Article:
Why You Should Be Supported, Out or Not, on National Coming Out Day

This Wednesday marks an important holiday for the LGBTQ+ community: National Coming Out Day.

This Wednesday marks an important holiday for the LGBTQ+ community: National Coming Out Day, used by LGBTQ+ people to take pride in who they are and by allies to show their support.  Though this is its 30th anniversary of existence, many are unaware of this holiday; however, social media is helping it gain more and more recognition each year.

A common misconception regarding this day is that it is pressures those who don’t want to into coming out, so it is important to note: coming out is not mandatory.  Coming out is a decision that is entirely yours. If someone is pressuring you to expose yourself in a way you’re not comfortable with, remind them that anything regarding your identity is not their choice. Conversely, don’t “out” anyone else. Just like your coming out is your choice, their coming out is theirs.  In addition, National Coming Out Day is not the only time you can come out. You can come out whenever it feels right for you, and this day is simply to celebrate both those in the LGBTQ+ community who have come out and those are still closeted.

In order to give a perspective of what coming out may look and feel like, I’ll share my experiences from past years.  I understand that my coming out story may not be the same as anyone else’s may be, but I recognize that telling my story might help someone gather enough courage to come out to their peers.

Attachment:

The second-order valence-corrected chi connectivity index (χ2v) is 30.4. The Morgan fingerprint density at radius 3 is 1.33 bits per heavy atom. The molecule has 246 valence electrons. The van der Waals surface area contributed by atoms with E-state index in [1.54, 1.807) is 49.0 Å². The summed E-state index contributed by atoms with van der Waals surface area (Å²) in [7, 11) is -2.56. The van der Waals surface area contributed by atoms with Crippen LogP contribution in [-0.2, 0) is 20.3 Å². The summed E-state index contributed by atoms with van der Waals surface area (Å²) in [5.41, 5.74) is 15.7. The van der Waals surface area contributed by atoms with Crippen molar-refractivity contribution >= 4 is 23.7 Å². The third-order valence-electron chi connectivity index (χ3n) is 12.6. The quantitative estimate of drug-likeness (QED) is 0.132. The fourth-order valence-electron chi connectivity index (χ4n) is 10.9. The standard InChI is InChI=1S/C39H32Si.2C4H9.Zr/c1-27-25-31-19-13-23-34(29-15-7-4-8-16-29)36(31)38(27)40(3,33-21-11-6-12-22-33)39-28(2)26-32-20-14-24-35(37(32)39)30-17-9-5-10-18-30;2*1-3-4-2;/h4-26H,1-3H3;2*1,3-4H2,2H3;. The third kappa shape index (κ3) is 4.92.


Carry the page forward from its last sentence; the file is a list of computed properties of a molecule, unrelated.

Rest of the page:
I came out three separate times in my life, to three different groups of people. The first was to my friends. Though it was hard to do, I was lucky enough that they immediately accepted me for who I was.  Without them, I would not have gathered enough courage to come out again. If you don’t think your family will support you as an LGBTQ+ person, come out to your friends first and see how that feels.

My mother wasn’t as understanding as my friends were.  She told me I was too young to know my sexuality (which you never are) and told me to keep it to myself.  Her reaction discouraged me from coming out to the rest of my family out of fear that they would react the same way.  As I mentioned earlier, coming out is a choice. If you don’t want to be out, that is okay, as long as you’re comfortable with it. I had been ready to come out to others, but with one person’s reaction, I lost that feeling in an instant. It’s okay to change your mind, to be choosy about who you come out to. However, if you face one bad experience, it doesn’t mean the rest will be the same, and it’s likely others will still accept you.

This year, my school’s GSA had a party to celebrate National Coming Out Day.  Towards the end, we had an open floor, where anyone could hold the rainbow flag and come out.  As more people went up, I gathered more and more courage and eventually, made my way up myself.  With this action, surrounded by peers who felt the same as I had, I felt incredibly supported. If you are feeling isolated, a GSA (Genders and Sexualities Alliance club) can help a lot, as it did with me. If your school doesn’t have one, you can start one and try to make your peers feel accepted alongside yourself.

Finally, coming out is a way for LGBTQ+ people to share their identity with people, so if someone comes out to you, please support them as best you can.  They are trusting you with a valuable piece of themselves, so handle it with care. In the meantime, happy National Coming Out Day and LGBTQ+ History Month!

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